The Pragmatic Programmer: From Journeyman to Master 1st Edition
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From the Publisher
Some of the authors' nuggets of pragmatism are concrete, and the path to their implementation is clear. They advise readers to learn one text editor, for example, and use it for everything. They also recommend the use of version-tracking software for even the smallest projects, and promote the merits of learning regular expression syntax and a text-manipulation language. Other (perhaps more valuable) advice is more light-hearted. In the debugging section, it is noted that, "if you see hoof prints think horses, not zebras." That is, suspect everything, but start looking for problems in the most obvious places. There are recommendations for making estimates of time and expense, and for integrating testing into the development process. You'll want a copy of The Pragmatic Programmer for two reasons: it displays your own accumulated wisdom more cleanly than you ever bothered to state it, and it introduces you to methods of work that you may not yet have considered. Working programmers will enjoy this book. --David Wall
Topics covered: A useful approach to software design and construction that allows for efficient, profitable development of high-quality products. Elements of the approach include specification development, customer relations, team management, design practices, development tools, and testing procedures. This approach is presented with the help of anecdotes and technical problems.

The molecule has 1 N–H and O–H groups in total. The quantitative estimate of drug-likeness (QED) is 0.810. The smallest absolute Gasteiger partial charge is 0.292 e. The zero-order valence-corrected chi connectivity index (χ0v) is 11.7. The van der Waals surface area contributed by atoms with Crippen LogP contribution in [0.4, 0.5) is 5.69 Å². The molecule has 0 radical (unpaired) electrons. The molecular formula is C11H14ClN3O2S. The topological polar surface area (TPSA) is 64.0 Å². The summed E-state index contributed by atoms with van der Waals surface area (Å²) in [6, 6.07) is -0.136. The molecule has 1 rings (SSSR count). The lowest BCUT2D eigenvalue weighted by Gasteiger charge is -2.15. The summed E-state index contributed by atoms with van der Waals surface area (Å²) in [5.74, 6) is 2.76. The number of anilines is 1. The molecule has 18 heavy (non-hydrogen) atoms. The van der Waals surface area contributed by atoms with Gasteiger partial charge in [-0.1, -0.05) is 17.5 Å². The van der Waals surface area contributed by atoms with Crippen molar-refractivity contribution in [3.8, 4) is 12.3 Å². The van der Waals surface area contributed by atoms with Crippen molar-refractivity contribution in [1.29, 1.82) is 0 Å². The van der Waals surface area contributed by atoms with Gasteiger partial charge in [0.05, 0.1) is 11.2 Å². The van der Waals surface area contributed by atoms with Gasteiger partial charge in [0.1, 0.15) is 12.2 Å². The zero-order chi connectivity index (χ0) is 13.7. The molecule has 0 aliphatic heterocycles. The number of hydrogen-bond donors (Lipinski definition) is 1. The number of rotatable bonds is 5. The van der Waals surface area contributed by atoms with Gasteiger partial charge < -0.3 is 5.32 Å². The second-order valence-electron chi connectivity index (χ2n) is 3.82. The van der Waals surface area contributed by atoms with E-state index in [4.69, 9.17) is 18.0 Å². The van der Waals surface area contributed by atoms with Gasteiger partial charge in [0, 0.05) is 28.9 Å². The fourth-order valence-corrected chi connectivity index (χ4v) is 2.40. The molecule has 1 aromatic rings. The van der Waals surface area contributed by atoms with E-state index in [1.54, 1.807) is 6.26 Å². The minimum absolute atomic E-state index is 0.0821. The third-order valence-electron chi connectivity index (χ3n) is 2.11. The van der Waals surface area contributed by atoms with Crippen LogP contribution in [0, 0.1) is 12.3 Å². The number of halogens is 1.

From the Publisher
Simply put, this book tells you how to program in a way that you can follow. You wouldn't think that that would be a hard thing to do, but it is. Why? For one thing, not all programming books are written by programmers. Many are compiled by language designers, or the journalists who work with them to promote their creations. Those books tell you how to talk in a programming language---which is certainly important, but that is only a small part of what a programmer does.
What does a programmer do besides talk in programming language? Well, that is a deeper issue. Most programmers would have trouble explaining what they do. Programming is a job filled with details, and keeping track of those details requires focus. Hours drift by and the code appears. You look up and there are all of those statements. If you don't think carefully, you might think that programming is just typing statements in a programming language. You would be wrong, of course, but you wouldn't be able to tell by looking around the programming section of the bookstore.
In The Pragmatic Programmer Dave and Andy tell us how to program in a way that we can follow. How did they get so smart? Aren't they just as focused on details as other programmers? The answer is that they paid attention to what they were doing while they were doing it---and then they tried to do it better.
Imagine that you are sitting in a meeting. Maybe you are thinking that the meeting could go on forever and that you would rather be programming. Dave and Andy would be thinking about why they were having the meeting, and wondering if there is something else they could do that would take the place of the meeting, and deciding if that something could be automated so that the work of the meeting just happens in the future. Then they would do it.